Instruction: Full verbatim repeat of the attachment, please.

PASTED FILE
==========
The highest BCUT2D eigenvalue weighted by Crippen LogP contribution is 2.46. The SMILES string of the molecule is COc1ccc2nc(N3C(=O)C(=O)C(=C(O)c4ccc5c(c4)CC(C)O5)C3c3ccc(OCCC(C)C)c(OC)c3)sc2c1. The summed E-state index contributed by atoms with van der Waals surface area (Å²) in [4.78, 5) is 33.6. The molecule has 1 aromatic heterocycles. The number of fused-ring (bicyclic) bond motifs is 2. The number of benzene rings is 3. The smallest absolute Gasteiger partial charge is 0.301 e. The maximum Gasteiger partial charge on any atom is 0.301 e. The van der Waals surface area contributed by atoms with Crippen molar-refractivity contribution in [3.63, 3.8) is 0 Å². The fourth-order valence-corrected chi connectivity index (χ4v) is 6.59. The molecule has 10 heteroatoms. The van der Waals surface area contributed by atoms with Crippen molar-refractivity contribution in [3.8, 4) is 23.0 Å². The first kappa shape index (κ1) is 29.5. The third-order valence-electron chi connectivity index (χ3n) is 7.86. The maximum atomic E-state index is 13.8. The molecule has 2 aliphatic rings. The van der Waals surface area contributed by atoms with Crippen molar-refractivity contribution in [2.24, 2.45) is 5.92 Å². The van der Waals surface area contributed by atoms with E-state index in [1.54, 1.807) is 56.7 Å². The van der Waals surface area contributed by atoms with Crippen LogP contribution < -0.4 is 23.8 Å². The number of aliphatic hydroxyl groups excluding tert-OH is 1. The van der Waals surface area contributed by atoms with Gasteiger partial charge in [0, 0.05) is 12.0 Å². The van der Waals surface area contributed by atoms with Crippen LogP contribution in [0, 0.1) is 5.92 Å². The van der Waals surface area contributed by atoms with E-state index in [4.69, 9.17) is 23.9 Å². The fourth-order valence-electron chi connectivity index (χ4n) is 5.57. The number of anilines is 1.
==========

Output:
The highest BCUT2D eigenvalue weighted by Crippen LogP contribution is 2.46. The SMILES string of the molecule is COc1ccc2nc(N3C(=O)C(=O)C(=C(O)c4ccc5c(c4)CC(C)O5)C3c3ccc(OCCC(C)C)c(OC)c3)sc2c1. The summed E-state index contributed by atoms with van der Waals surface area (Å²) in [4.78, 5) is 33.6. The molecule has 1 aromatic heterocycles. The number of fused-ring (bicyclic) bond motifs is 2. The number of benzene rings is 3. The smallest absolute Gasteiger partial charge is 0.301 e. The maximum Gasteiger partial charge on any atom is 0.301 e. The van der Waals surface area contributed by atoms with Crippen molar-refractivity contribution in [3.63, 3.8) is 0 Å². The fourth-order valence-corrected chi connectivity index (χ4v) is 6.59. The molecule has 10 heteroatoms. The van der Waals surface area contributed by atoms with Crippen molar-refractivity contribution in [3.8, 4) is 23.0 Å². The first kappa shape index (κ1) is 29.5. The third-order valence-electron chi connectivity index (χ3n) is 7.86. The maximum atomic E-state index is 13.8. The molecule has 2 aliphatic rings. The van der Waals surface area contributed by atoms with Crippen molar-refractivity contribution in [2.24, 2.45) is 5.92 Å². The van der Waals surface area contributed by atoms with E-state index in [1.54, 1.807) is 56.7 Å². The van der Waals surface area contributed by atoms with Crippen LogP contribution < -0.4 is 23.8 Å². The number of aliphatic hydroxyl groups excluding tert-OH is 1. The van der Waals surface area contributed by atoms with Gasteiger partial charge in [0, 0.05) is 12.0 Å². The van der Waals surface area contributed by atoms with Crippen LogP contribution in [0, 0.1) is 5.92 Å². The van der Waals surface area contributed by atoms with E-state index in [4.69, 9.17) is 23.9 Å². The fourth-order valence-electron chi connectivity index (χ4n) is 5.57. The number of anilines is 1.